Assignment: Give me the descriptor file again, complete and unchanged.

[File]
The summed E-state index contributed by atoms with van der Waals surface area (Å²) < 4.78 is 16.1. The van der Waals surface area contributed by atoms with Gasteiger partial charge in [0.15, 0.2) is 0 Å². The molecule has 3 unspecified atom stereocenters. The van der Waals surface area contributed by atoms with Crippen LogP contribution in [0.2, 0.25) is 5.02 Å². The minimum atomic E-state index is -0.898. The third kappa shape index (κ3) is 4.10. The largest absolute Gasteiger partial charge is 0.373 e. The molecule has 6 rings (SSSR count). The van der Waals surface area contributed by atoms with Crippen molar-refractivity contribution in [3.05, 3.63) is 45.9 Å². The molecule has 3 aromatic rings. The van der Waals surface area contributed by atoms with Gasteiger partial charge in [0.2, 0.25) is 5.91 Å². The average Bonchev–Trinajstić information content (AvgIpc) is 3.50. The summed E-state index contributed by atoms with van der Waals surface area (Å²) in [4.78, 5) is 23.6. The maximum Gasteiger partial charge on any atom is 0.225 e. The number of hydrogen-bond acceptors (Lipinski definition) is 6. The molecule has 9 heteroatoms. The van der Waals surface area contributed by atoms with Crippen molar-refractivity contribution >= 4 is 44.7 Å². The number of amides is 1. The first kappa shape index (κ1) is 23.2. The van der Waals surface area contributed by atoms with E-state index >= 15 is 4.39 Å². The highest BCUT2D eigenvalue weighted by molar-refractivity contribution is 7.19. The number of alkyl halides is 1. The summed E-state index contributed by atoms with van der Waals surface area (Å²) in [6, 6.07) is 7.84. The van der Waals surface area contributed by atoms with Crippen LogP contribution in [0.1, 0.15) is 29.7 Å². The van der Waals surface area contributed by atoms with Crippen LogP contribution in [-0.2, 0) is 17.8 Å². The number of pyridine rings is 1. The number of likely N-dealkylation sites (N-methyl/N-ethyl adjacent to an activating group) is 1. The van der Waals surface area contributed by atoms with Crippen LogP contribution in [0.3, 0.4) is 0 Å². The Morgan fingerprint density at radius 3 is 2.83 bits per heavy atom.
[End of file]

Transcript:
The summed E-state index contributed by atoms with van der Waals surface area (Å²) < 4.78 is 16.1. The van der Waals surface area contributed by atoms with Gasteiger partial charge in [0.15, 0.2) is 0 Å². The molecule has 3 unspecified atom stereocenters. The van der Waals surface area contributed by atoms with Crippen LogP contribution in [0.2, 0.25) is 5.02 Å². The minimum atomic E-state index is -0.898. The third kappa shape index (κ3) is 4.10. The largest absolute Gasteiger partial charge is 0.373 e. The molecule has 6 rings (SSSR count). The van der Waals surface area contributed by atoms with Crippen molar-refractivity contribution in [3.05, 3.63) is 45.9 Å². The molecule has 3 aromatic rings. The van der Waals surface area contributed by atoms with Gasteiger partial charge in [0.2, 0.25) is 5.91 Å². The average Bonchev–Trinajstić information content (AvgIpc) is 3.50. The summed E-state index contributed by atoms with van der Waals surface area (Å²) in [4.78, 5) is 23.6. The maximum Gasteiger partial charge on any atom is 0.225 e. The number of hydrogen-bond acceptors (Lipinski definition) is 6. The molecule has 9 heteroatoms. The van der Waals surface area contributed by atoms with Crippen molar-refractivity contribution >= 4 is 44.7 Å². The number of amides is 1. The first kappa shape index (κ1) is 23.2. The van der Waals surface area contributed by atoms with E-state index >= 15 is 4.39 Å². The highest BCUT2D eigenvalue weighted by molar-refractivity contribution is 7.19. The number of alkyl halides is 1. The summed E-state index contributed by atoms with van der Waals surface area (Å²) in [6, 6.07) is 7.84. The van der Waals surface area contributed by atoms with Crippen LogP contribution in [0.1, 0.15) is 29.7 Å². The van der Waals surface area contributed by atoms with Crippen LogP contribution in [-0.2, 0) is 17.8 Å². The number of pyridine rings is 1. The number of likely N-dealkylation sites (N-methyl/N-ethyl adjacent to an activating group) is 1. The van der Waals surface area contributed by atoms with Crippen LogP contribution in [0.3, 0.4) is 0 Å². The Morgan fingerprint density at radius 3 is 2.83 bits per heavy atom.